We published a note last month on the positive economic implications – from an Indian perspective – of the ongoing unravelling of the Chinese economy – see
https://marcellus.in/blogs/chinas-unravelling-creates-a-300-billion-opportunity-for-india/

However, as Pratap Bhanu Mehta explains in this edit piece, the challenge that India faces is that the more China unravels, the more India’s economy & influence grows, the greater will be the aggression that China will display on the border: “The recent clashes between India and China on the Tawang border are a reminder of the continuing strategic challenge of dealing with China. In geo-political terms this is the biggest challenge India faces, and it is now acquiring unprecedented dimensions. The risks of military confrontation have clearly escalated. Practically the entire border with China is now open to moves and counter moves from both sides. Diplomatic relations with China are at their lowest ebb. The fact that there is no strategic dialogue between India and China at the highest levels of leadership ought to be a matter of concern under any circumstances….

It is hard to imagine the Chinese regime, in its current context, comfortable with an India triumph on the global diplomatic stage in the context of G-20. Its strategy is to keep the world on edge. But finally, regime type matters. Democracies can often engage in their own imperial overreach. But it is also the case that as power gets more personalised in China, nationalism is a greater source of legitimacy, and paranoia about the outside world’s intentions gathers steam, the temptation to keep the world off kilter and guessing grows.”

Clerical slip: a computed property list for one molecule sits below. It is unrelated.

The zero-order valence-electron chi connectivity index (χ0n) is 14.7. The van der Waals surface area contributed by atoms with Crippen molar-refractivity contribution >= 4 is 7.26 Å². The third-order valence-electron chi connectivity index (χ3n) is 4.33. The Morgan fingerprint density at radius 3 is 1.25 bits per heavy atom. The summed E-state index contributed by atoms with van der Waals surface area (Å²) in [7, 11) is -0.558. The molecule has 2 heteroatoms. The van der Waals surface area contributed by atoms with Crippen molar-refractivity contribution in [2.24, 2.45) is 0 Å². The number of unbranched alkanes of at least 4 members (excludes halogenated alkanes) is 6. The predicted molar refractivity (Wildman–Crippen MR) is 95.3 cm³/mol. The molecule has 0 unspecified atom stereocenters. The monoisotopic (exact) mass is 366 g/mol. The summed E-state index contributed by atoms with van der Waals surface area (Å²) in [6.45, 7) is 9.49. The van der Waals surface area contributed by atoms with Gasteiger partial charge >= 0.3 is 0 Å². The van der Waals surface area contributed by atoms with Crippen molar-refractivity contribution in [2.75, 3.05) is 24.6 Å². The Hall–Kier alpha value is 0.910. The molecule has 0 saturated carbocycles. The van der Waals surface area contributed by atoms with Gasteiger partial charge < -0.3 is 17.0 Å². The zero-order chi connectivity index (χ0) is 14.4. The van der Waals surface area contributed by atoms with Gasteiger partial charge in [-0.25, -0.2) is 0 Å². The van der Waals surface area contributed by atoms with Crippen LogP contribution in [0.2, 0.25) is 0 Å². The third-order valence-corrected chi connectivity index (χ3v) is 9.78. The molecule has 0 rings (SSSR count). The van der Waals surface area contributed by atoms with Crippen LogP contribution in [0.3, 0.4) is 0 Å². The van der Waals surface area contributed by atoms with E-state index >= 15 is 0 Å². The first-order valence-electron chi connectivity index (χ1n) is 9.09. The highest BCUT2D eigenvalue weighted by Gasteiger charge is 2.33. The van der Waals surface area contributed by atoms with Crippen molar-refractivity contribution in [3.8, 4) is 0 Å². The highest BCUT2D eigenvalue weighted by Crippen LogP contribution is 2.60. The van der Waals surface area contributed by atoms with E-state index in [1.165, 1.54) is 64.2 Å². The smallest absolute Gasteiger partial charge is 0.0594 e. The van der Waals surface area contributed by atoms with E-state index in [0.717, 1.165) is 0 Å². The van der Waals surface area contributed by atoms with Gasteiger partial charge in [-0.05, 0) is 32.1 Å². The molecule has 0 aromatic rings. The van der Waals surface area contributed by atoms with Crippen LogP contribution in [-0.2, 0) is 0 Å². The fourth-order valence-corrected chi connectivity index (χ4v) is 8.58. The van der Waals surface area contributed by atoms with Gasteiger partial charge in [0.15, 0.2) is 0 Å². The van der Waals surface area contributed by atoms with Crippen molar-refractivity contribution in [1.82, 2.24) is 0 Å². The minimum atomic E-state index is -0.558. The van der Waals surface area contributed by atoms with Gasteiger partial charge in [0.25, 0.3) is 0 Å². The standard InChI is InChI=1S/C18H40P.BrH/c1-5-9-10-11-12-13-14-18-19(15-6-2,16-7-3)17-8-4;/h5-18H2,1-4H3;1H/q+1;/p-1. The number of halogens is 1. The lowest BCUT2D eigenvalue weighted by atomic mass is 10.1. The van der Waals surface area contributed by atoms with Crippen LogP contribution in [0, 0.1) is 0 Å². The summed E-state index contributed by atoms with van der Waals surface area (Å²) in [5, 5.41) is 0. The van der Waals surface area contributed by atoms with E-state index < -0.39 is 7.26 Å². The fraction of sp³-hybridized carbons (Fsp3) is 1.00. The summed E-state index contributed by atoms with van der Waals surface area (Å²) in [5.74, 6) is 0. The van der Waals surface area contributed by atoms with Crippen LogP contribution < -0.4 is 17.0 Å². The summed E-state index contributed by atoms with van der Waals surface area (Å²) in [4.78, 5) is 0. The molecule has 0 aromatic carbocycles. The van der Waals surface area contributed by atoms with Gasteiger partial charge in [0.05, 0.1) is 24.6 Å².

The fact that with a probability approaching 100% India will face armed conflict with China over the next many years, has major implications says Mr Bhanu Mehta: “Dealing with China will require far-reaching political, military and economic changes, and a move away from the current incremental status quo. If we are in the long haul with no prospect for reciprocity from China, then our trade and development choices have to reflect reality. The ground will have to be prepared.”

Note: the above material is neither investment research, nor financial advice. Marcellus does not seek payment for or business from this publication in any shape or form. Marcellus Investment Managers is regulated by the Securities and Exchange Board of India as a provider of Portfolio Management Services. Marcellus Investment Managers is also regulated in the United States as an Investment Advisor.

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